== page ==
Thursday, June 18, 2015
His lecture, titled “Celiac Disease: Myths and Facts,” will take place on June 30, 2015, at the USA Faculty Club, located at 6348 Old Shell Road on USA’s main campus. Lunch will be served at 11:30 a.m. and the presentation begins at noon.
During the talk, Dr. Ponnambalam will introduce celiac disease and describe its symptoms. Additionally, he will discuss how to diagnose the disease and the types of treatment options available. Dr. Ponnambalam will also address what happens if the disease is left untreated.
Dr. Ponnambalam earned his medical degree from Stanley Medical College located in Chennai, India. He completed his residency at State University in New York-Downstate in Brooklyn, N.Y., and Madras Medical College in Chennai, India. Following his residency, Dr. Ponnambalam completed his fellowship at State University in New York-Downstate.
The Med School Café lunch and lecture are provided free of charge, but reservations are required. For more information or to make reservations, call Kim Partridge at (251) 460-7770 or e-mail email@example.com.
Med School Café is a free community lecture series sponsored by the USA Physicians Group. Each month, faculty from the USA College of Medicine share their expertise on a specific medical condition, providing insight on the latest treatment available.
Ponnambalam Med School Cafe Promo from USA Health System on Vimeo.
Wednesday, June 17, 2015
Dr. Steven P. Furr ('81), chair pro tempore of the USA Board of Trustees, will be the keynote speaker.
The ceremony marks a significant milestone for these rising third-year students - the point where they will begin their clinical rotations and start interacting with patients on a daily basis.
For students, the White Coat ceremony serves as a reminder of the importance and responsibility they take by dedicating themselves to the care of patients. During the ceremony, the students in unison will take the Medical Student Oath, a promise to uphold the human aspects of medicine, such as sensitivity, compassion and respect for patients.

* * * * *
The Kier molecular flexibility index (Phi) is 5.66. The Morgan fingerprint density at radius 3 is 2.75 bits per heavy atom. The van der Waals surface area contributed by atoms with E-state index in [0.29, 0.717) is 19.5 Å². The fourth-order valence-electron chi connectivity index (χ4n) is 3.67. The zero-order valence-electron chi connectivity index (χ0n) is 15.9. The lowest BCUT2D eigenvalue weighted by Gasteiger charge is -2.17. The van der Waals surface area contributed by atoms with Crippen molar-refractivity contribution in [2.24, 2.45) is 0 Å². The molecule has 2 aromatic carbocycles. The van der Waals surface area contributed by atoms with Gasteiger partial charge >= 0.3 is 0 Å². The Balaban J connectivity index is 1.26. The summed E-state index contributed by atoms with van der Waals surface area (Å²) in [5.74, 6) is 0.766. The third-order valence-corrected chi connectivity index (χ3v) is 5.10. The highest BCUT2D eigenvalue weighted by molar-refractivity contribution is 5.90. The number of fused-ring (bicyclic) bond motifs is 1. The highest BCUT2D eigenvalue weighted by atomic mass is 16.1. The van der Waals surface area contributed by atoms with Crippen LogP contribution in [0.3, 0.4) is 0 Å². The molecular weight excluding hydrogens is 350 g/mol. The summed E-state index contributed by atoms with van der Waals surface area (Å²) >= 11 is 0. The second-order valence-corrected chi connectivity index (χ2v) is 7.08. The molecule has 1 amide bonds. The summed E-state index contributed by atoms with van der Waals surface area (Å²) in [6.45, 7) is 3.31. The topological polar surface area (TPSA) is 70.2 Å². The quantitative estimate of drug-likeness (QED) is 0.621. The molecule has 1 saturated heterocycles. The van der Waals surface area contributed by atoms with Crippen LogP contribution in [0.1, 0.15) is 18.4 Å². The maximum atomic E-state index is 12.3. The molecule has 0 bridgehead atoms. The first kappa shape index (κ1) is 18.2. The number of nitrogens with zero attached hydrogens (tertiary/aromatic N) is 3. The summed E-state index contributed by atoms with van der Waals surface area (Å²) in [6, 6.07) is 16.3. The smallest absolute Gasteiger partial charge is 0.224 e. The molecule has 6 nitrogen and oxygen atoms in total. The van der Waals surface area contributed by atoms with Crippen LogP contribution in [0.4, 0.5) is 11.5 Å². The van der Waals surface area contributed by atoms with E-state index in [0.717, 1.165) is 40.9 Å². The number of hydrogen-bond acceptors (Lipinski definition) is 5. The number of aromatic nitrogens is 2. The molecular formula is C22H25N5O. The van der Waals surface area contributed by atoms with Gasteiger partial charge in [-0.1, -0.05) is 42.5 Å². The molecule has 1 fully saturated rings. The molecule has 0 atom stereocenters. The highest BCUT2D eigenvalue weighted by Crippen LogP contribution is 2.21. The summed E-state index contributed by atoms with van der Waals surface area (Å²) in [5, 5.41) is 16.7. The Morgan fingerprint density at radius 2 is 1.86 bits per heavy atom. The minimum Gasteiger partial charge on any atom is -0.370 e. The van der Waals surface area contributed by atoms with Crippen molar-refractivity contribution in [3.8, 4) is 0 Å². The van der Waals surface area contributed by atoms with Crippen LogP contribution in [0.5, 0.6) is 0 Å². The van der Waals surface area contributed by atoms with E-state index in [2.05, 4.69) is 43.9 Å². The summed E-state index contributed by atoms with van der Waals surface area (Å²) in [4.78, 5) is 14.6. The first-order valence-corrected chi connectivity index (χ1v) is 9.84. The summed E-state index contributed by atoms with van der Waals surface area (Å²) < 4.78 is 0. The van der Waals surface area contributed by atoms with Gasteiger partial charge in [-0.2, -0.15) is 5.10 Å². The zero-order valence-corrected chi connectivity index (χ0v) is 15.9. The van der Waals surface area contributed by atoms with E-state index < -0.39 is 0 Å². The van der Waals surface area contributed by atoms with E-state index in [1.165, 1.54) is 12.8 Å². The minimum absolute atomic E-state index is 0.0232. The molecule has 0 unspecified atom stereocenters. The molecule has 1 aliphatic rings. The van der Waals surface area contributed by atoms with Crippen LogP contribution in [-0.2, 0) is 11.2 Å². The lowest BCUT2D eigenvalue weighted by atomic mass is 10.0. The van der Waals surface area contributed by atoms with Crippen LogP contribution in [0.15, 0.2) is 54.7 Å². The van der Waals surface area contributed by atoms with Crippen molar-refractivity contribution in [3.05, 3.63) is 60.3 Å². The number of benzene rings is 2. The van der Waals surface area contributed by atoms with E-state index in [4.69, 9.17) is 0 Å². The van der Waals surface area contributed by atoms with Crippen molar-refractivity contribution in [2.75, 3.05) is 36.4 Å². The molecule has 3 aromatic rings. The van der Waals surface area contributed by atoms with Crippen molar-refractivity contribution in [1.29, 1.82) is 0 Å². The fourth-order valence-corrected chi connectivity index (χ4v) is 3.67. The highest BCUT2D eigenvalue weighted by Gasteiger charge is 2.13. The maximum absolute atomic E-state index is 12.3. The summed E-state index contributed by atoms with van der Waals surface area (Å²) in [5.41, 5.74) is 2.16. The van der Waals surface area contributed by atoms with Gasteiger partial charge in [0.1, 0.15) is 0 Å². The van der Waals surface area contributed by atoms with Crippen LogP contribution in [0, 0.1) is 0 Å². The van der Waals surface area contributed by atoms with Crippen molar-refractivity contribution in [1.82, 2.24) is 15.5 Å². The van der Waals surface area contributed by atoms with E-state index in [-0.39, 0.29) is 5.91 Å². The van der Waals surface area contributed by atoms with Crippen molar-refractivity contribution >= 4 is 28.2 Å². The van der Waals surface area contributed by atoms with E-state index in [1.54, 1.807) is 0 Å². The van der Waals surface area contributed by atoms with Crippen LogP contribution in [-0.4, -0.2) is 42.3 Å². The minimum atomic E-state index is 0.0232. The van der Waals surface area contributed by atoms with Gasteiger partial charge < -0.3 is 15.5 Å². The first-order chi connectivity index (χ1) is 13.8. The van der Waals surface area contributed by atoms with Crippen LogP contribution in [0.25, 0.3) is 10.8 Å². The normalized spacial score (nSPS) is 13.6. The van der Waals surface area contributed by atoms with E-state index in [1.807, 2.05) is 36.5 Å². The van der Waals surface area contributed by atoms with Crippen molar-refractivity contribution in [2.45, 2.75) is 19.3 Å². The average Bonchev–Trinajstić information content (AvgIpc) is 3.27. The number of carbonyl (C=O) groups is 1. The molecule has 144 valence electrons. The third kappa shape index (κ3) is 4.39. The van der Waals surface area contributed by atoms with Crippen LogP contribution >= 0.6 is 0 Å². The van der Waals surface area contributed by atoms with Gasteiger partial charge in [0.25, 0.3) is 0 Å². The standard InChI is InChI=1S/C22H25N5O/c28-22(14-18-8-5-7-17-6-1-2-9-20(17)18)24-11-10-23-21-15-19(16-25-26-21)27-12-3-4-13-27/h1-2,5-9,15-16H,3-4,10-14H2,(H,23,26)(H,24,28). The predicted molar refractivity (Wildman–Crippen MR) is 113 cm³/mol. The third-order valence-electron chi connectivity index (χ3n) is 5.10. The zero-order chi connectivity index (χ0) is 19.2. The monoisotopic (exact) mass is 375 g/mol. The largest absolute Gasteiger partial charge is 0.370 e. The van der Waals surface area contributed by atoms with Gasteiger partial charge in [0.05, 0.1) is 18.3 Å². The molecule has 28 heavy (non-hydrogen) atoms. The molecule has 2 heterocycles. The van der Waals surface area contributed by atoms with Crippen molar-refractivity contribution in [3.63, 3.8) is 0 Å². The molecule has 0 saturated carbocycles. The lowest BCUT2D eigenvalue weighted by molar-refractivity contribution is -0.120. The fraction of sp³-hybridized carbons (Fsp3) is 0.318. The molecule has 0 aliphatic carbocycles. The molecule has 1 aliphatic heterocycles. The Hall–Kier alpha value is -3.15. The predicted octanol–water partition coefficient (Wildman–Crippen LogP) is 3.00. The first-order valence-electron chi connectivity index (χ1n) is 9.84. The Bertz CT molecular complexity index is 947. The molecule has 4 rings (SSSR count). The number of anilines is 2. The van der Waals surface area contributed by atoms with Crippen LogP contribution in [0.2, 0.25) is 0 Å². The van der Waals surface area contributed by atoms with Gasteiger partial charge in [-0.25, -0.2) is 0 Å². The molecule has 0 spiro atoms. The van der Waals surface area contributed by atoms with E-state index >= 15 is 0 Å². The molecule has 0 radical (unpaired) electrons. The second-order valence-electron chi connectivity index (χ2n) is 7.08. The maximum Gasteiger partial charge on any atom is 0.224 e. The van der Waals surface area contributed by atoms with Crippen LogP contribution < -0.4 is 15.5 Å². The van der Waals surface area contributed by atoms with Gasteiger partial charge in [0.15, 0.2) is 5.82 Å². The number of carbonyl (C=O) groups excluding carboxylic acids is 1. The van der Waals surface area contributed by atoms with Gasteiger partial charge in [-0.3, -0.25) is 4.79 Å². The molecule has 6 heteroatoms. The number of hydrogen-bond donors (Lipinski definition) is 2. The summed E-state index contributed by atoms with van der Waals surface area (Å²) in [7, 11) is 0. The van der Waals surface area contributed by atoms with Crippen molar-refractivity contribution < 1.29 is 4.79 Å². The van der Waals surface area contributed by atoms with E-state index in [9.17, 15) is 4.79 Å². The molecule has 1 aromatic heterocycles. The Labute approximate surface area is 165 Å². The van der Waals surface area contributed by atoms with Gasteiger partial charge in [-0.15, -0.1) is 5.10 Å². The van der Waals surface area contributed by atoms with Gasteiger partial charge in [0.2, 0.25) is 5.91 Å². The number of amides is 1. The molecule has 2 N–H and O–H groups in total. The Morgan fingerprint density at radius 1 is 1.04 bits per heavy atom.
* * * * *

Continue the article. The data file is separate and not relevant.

Select students, residents and faculty will also be inducted into the Gold Humanism Honor Society at the ceremony. Inductees are selected for practicing patient-centered medical care with integrity, compassion and altruism. Election to this organization is by vote of medical students.
Each year, the USA Medical Alumni Association sponsors this event. Click here to view photos from last year's ceremony.
The Andor Revolution WD Confocal Imaging system purchased on the grant is a specialized fluorescence-based microscope that allows for fast-three-dimensional imaging of signaling events within live cells and tissues. The system also incorporates a novel technology called hyperspectral imaging through fluorescence excitation-scanning, or HIFEX.
HIFEX was developed by Drs. Silas Leavesley, assistant professor of chemical and biomolecular engineering, and Tom Rich, associate professor of pharmacology. The combination of scanning speed, spatial resolution, field depth, and fluorophore – a fluorescent chemical compound that re-emits light – offers a level of discrimination unmatched by any existing imaging system.
“The new imaging system’s capabilities are going to allow us to peer deeper into the inner workings of biological systems and see unprecedented detail of cellular communication,” Dr. Taylor said. “The novel high-speed hyperspectral imaging approach will pioneer new areas of research and promises to foster bold new collaborative projects within the university.”
The instrument will provide cutting-edge capability for live-cell and tissue imaging. This includes real-time analysis of the biological signals responsible for a wide range of disease processes. Experimental applications include resolving key components of cardiovascular and cardiopulmonary pathology as well as tracking infectious disease processes and mechanisms of cancer metastasis.
“This is a real step forward for the research efforts here in the USA College of Medicine and the university as a whole,” Dr. Taylor said. “Inclusion of this new system into the existing bioimaging facility greatly expands our research capability, and I’m excited to see where it leads.”
Tuesday, June 16, 2015
Created in 1966 in honor of William Henry Sanders, M.D., the award is presented to an outstanding individual who participates in full-time public health work and has served above and beyond their role.
Dr. Miller earned his medical degree from USA where he also completed his residency in obstetrics and gynecology. Several years later, Dr. Miller returned to school to receive his master’s degree in public health from the University of Alabama at Birmingham.
Dr. Miller has held several positions with the Alabama Department of Public Health including area health officer, director of the bureau of family health services and assistant state health officer. He currently serves as chief medical officer for the Bureau of Family Health Services, Bureau of Home and Community Services, Bureau of Clinical Laboratories and Bureau of Communicable Diseases.
He is a fellow of the American Congress of Obstetricians and Gynecologists and diplomate of the American Board of Obstetrics and Gynecology. Dr. Miller has also served as a board member of the Alabama Section of ACOG, as well as several committees for the Association of Maternal and Child Health Programs.
For the last several years, Dr. Miller has performed medical missionary work in the Dominican Republic. He currently serves as chair and physician surveyor of the Medical Association’s Foundation for Continuing Medical Education and national committee member for the Accreditation Council for Continuing Medical Education, Committee for Review and Recognition.